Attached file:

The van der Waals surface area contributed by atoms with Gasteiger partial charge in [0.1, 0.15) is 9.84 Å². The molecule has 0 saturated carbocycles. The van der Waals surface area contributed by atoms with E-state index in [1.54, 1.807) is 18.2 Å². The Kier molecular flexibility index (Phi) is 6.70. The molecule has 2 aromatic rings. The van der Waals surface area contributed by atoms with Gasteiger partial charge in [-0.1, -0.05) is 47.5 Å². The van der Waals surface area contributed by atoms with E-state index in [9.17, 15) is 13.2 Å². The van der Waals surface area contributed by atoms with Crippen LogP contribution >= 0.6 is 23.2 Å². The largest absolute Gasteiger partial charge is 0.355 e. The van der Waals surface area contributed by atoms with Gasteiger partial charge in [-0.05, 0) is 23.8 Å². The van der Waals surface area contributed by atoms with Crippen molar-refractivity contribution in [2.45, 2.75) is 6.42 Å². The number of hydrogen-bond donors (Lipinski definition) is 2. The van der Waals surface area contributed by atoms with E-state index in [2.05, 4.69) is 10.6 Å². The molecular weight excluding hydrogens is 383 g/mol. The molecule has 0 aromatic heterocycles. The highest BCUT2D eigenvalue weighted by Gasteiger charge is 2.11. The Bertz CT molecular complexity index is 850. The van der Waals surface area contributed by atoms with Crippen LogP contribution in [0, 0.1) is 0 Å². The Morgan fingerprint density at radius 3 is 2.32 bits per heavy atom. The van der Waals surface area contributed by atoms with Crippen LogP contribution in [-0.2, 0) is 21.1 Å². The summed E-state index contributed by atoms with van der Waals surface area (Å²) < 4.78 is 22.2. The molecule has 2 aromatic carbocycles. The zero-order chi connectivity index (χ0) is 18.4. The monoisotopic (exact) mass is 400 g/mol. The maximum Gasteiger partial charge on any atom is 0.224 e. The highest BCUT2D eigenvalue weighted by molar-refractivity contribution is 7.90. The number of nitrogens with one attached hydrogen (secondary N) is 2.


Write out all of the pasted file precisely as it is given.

The van der Waals surface area contributed by atoms with Gasteiger partial charge in [0.1, 0.15) is 9.84 Å². The molecule has 0 saturated carbocycles. The van der Waals surface area contributed by atoms with E-state index in [1.54, 1.807) is 18.2 Å². The Kier molecular flexibility index (Phi) is 6.70. The molecule has 2 aromatic rings. The van der Waals surface area contributed by atoms with Gasteiger partial charge in [-0.1, -0.05) is 47.5 Å². The van der Waals surface area contributed by atoms with E-state index in [9.17, 15) is 13.2 Å². The van der Waals surface area contributed by atoms with Crippen LogP contribution >= 0.6 is 23.2 Å². The largest absolute Gasteiger partial charge is 0.355 e. The van der Waals surface area contributed by atoms with Gasteiger partial charge in [-0.05, 0) is 23.8 Å². The van der Waals surface area contributed by atoms with Crippen molar-refractivity contribution in [2.45, 2.75) is 6.42 Å². The number of hydrogen-bond donors (Lipinski definition) is 2. The van der Waals surface area contributed by atoms with E-state index in [2.05, 4.69) is 10.6 Å². The molecular weight excluding hydrogens is 383 g/mol. The molecule has 0 aromatic heterocycles. The highest BCUT2D eigenvalue weighted by Gasteiger charge is 2.11. The Bertz CT molecular complexity index is 850. The van der Waals surface area contributed by atoms with Crippen LogP contribution in [0, 0.1) is 0 Å². The Morgan fingerprint density at radius 3 is 2.32 bits per heavy atom. The van der Waals surface area contributed by atoms with Crippen LogP contribution in [-0.2, 0) is 21.1 Å². The summed E-state index contributed by atoms with van der Waals surface area (Å²) < 4.78 is 22.2. The molecule has 2 aromatic carbocycles. The zero-order chi connectivity index (χ0) is 18.4. The monoisotopic (exact) mass is 400 g/mol. The maximum Gasteiger partial charge on any atom is 0.224 e. The highest BCUT2D eigenvalue weighted by molar-refractivity contribution is 7.90. The number of nitrogens with one attached hydrogen (secondary N) is 2.